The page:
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Today, Dad and I started building the missing Gallery Folding Accordion Doors (FAD). I am sorry to say that the previous Haynes owner had decided to â€œopen upâ€� the house a little and removed several sets of these FAD. The house was actually worth â€œLESSâ€� to me that these parts were missing and the house had been altered. By chance, I later asked him for the parts but he told me he discarded them.
The FAD is more complicated then it looks. Mostly, because it was very difficult and expensive to find the rare parts. I searched the ends of the earth for the roller and track mechanism to fit in the existing slot in the ceiling. The closest match I found was a company called Johnson Hardware http://johnsonhardware.com/. It wasnâ€™t perfect but there was nothing else I could do. Once the parts are gone, and the manufacturer is unknown or out of business, nothing else can be done. It also costs more in materials and labor to put back together then when it was first made.
The next step was to find the continuous hinges. It turns out that we had to get all the hinges custom fabricated to match the originals. As luck would have it S&S Hinge http://www.sandshinge.com/tour_facility.html in Chicagoland offered to make the hinges and donate them to the Haynes house (if you look at the link you will see their H.Q. is Prarie style.....did I say they were big Wright fans!). I canâ€™t overemphasis how expensive these pieces are and how kind S&S Hinge was in donating them to us.
Finally, the last part was the cypress. We picked up several rough sawn 1â€� x 12â€� Cypress Select boards and started work. The hardest part was plaining down the massive 1x12 to the proper thickness.
The one problem we have is what to use as a door handle? I was told by a carpenter who worked on the house and dismantled the originals that he thought they were recessed round circle pulls. Not sure what to do. If anyone has ideas let me know?
The wood was $205
Labor 8am-1:30pm $220
Total So Far: $425
Jleshaft, I like posting here. There are skilled craftsmen on this board and it is great hearing and learning about different ideas and techniques. I disagree with your comments about woodworking not being â€œdifficult.â€� If woodworking is not â€œinterestingâ€� to you then you should not be a Wright fan. Most of Wrightâ€™s gems are made of wood.
I posted a research photo of the track and rollers we are using. http://www.flickr.com/photos/36675938@N00/ I was holding it up with my hand. You can see the track is skinny and aluminum versus the original wider and steel track which fit snugly in the wood bracket. It will have to do. We are now building the Music Room FAD which is 2x the size of the Gallery FAD and 560 #6 slotted 7/8â€� screws. I am not sure I will post more photos since feedback says they are board with them and this is not a difficult project.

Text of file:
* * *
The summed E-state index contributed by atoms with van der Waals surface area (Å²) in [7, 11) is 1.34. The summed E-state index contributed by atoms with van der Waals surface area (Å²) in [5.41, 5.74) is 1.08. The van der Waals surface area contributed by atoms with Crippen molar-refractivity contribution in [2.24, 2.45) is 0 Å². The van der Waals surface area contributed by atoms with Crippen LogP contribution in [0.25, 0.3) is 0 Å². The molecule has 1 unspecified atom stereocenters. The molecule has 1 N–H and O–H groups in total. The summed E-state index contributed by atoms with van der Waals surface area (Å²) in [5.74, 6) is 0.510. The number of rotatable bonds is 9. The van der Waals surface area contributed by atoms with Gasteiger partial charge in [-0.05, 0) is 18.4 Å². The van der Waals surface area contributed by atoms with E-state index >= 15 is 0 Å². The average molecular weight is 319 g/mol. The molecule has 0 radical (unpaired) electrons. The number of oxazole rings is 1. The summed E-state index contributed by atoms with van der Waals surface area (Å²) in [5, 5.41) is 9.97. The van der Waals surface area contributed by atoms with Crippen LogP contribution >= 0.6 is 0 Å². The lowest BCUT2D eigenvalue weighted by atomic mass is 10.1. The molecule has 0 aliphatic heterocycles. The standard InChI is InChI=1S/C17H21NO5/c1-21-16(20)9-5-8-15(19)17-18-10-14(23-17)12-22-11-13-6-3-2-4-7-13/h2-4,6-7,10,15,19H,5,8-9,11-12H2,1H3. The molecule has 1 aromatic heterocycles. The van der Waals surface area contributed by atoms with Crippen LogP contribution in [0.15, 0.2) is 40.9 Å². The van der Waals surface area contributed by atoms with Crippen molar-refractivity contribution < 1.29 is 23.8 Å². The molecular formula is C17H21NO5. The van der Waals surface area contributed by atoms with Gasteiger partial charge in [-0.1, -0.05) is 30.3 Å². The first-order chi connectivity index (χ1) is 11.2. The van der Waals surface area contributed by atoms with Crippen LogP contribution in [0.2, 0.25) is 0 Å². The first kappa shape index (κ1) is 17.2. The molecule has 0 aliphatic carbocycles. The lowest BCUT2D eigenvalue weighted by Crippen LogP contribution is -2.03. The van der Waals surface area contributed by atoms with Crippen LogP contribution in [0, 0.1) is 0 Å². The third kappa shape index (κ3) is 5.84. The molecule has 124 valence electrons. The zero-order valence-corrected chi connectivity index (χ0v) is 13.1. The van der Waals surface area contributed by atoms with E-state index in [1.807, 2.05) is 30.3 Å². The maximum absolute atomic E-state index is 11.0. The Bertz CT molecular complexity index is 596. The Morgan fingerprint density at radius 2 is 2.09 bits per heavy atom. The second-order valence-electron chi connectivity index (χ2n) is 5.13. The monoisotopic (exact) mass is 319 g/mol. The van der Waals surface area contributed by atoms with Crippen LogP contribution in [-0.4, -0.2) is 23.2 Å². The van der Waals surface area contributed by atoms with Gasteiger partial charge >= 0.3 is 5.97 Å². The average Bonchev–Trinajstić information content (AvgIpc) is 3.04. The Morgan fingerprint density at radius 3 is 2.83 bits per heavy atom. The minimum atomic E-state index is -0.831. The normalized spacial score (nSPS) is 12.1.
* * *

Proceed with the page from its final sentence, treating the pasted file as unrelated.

However, in a Wright home as he intended, the corner-accordion door looks surprisingly "solid" when closed, as if it was a permanent wall and integral to the design (which, of course in a Wright design, it was!). What a guy.
Nice work, and thanks for posting.
This statement is extremely misleading. FLW specified a FINISH for the Tidewater Red Cypress which rendered the finished wood totally different from the extremely white, unfinished wood that we see here. The unfinished wood shown in the photographs is not historically accurate as shown. I have a copy of his standard pre-printed specifications from this period. I commend RJH for putting the folding wall back in, although I wonder if it is historically accurate to have a FLW folding wall that does not assume a flat position when fully opened.Dr. Peter Faulkner wrote:On the contrary! Mr. Wright NEVER used any stain of any sort in his Ionian houses.
If you go through all the photos and read the captions carefully you will see we did put 3 coats of â€œfinishâ€� on the FADs. They are NOT bare wood.
The doors do open and close flat. After installation, it was our personal opinion and observation that FLW must have meant the doors to not open fully (to flat) but only left as a zigzag. Who knows?
It took dad and I 1.5 days (2 men @ 12 hours) just to hang the prefabricated FAD. They caused us a lot of problems and at one point I said, â€œletâ€™s just give up.â€� You have to cut the width of the last board attached to the wall at extremely high tolerance so it opens and closes properly. Furthermore, you also have to unscrew about 50 tiny slotted screws to make each cut. The wheels at the top of the boards all have to be in sync and line up as well. It â€œappearsâ€� like an easy job but it is not. My father is a professional carpenter and he later said if he took on this carpentry job he would have lost a lot of money.
I would have bought myself a giant flat panel TV with all the money I spent on this instead of going through this headache again.
Here is a pic of the original FAD the previous owner took down vs. our new ones.
Pharding, you were graciously invited to visit the Haynes house to perhaps see one of Wrightâ€™s small compact Usonian houses for the first time right in your hometown. It would have increased your knowledge. The invitation went unanswered.